The first thing we hear in High Society is tuneful jazz, its voicing helmed by the toothy Louis Armstrong, who sings with a flashy grin and a smoky baritone. He is the prologue to the film, catching us up to date - playboy C.K. Dexter Haven has just been divorced by Tracy Lord, a stunningly gorgeous socialite who is about to marry a square, George Kittredge.
As soon as we're introduced to Haven, we instantly like him. He carries a self-confident, slightly smug demeanor on his back that tells us that he is ready to poke fun at the upper class in which he is surrounded by - it doesn't hurt that he is portrayed by Bing Crosby, who we know will sing at some point in the film, who we know will use his easy charisma to win back Tracy.
But Tracy is in a different zone from her ex-husband. In her first scene, she is surrounded by wedding gifts, not feeling a bit guilty that they are from her first, complicated, and quite brief marriage. Tracy is unable to grasp the fact that, because she is getting married again so soon, it makes her appear like an airhead who doesn't have enough love in her heart to sustain it.
Her caramel-tinged blonde beauty and slightly Anglo voice makes her a sophisticated minx that carries the sexiness of a goddess - but underneath her unearthly good looks, we know that she cannot be contained. While she likes the idea of Kittredge, she knows deep down that she is still in love with Haven, who toots her horn wherever she goes.
There are times where she doesn't seem to fit into the bourgeois way of life, a polar opposite of the woman who portrays her, the incomparable Grace Kelly, who left Hollywood once the film was finished to marry the Prince of Monaco.
A remake of 1940's The Philadelphia Story, High Society could have collapsed under the weight of the flawlessness set by its source, but by changing it into a musical romantic comedy, with an entirely new set of charming stars, it stands completely on its own. It changes skepticism into adoration.
At first, we can't help but make comparisons. Does Kelly have the comedic timing set so perfectly by Katharine Hepburn? Does Crosby match Cary Grant's sly façade? Do Frank Sinatra and Celeste Holm have the same outsider accessibility James Stewart and Ruth Hussey brought as the snooping but energetic reporters? Never do these questions have to be answered, because the cast brings something new to the table that is neither weak or improved upon - the film simply does not feel like a remake.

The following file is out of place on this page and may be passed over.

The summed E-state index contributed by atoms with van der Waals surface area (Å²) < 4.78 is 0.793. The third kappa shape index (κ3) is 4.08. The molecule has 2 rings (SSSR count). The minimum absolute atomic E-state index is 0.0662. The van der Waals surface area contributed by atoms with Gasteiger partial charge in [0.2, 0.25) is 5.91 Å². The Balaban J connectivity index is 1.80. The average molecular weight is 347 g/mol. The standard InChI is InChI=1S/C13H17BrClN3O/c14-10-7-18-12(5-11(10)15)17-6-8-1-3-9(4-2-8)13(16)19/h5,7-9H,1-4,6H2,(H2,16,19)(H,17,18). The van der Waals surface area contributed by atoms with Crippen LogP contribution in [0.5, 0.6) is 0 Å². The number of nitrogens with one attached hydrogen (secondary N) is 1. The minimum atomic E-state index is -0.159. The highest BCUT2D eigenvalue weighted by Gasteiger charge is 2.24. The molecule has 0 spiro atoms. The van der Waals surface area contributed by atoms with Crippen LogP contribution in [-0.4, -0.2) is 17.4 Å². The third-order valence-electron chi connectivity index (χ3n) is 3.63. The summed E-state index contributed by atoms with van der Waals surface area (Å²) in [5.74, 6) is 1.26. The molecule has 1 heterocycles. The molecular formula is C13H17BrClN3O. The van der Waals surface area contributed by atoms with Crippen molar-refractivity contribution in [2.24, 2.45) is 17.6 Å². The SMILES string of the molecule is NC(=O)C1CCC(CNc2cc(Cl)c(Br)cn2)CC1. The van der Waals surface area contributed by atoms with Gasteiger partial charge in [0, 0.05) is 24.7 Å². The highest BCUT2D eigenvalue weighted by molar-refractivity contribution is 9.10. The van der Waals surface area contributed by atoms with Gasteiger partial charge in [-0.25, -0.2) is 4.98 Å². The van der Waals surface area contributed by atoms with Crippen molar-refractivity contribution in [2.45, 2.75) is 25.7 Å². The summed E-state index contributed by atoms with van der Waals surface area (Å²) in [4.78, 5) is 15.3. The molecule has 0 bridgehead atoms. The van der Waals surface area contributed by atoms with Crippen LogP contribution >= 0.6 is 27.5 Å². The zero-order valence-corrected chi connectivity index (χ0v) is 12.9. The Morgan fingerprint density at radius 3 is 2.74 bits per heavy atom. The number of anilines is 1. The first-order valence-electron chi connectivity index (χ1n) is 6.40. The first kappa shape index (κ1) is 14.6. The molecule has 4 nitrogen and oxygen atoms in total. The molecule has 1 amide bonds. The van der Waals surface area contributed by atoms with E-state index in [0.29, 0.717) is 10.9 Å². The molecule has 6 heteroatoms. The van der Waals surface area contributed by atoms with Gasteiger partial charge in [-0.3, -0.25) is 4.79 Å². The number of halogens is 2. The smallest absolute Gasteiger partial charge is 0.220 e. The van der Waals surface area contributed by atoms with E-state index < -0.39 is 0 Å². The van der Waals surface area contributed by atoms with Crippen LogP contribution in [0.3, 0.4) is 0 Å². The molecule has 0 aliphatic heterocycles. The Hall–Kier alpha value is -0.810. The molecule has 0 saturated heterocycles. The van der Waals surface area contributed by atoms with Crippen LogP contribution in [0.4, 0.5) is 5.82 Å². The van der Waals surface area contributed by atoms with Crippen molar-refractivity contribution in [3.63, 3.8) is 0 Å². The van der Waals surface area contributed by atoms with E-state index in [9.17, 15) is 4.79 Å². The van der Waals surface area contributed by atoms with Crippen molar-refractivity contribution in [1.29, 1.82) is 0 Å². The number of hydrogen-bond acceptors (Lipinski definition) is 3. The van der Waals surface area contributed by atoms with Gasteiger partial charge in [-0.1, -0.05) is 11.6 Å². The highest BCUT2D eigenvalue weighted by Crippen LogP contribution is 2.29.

Charles Walters fine tunes each scene in a way that shoos away mimicry. He knows how to use his actors, bringing out their strong suits rather than hiding them. High Society drives with the cheeriness of a stage play, keeping us cheekily entertained while not floating away with feathery lightness - there is plenty of wit, song, and color to be spared, and we are given the chance to be reminded why both the story, and the actors, are so classically beloved today.
The ensemble has a rapport that cannot be ignored. Whether she be alongside Crosby, Sinatra, or John Lund (a bland actor who gives us the bland Kittredge), Kelly shows each relationship's attitude with masterful enthusiasm. Though her career was cut short, she was blessed with a filmography that makes us fall in love with her over and over again, making her seem like a revelation instead of a Hollywood veteran.
The scene stealers are proven to be Sinatra and Holm quite quickly - it's odd that Sinatra wasn't given the role of Haven, but he brings so much suavity to Mike Connor it's a wonder he hasn't stolen every woman in the building. Holm, one of the greatest character actresses of all-time, has a bevy of terrific one-liners to sell and a knowing personality that makes her stand above every person in the room. What makes High Society so great is that the actors all fit like gloves in their roles, and once the singing comes along, it isn't an annoyance, but rather, a reason to love them even more.
The film closes like it began - Louis Armstrong turns to us, smiles in glee, and informs us of the unfortunate reality: the film is over. When a musical wraps up and we instantly want to see it again, we know it's a downright good one. No, High Society might not have the quintessential status of its source, and no, it isn't remembered in the same way as other musicals of the period, such as Singin' in the Rain, but it's a classic in its own right that deserves to be known as something more than Grace Kelly's last film.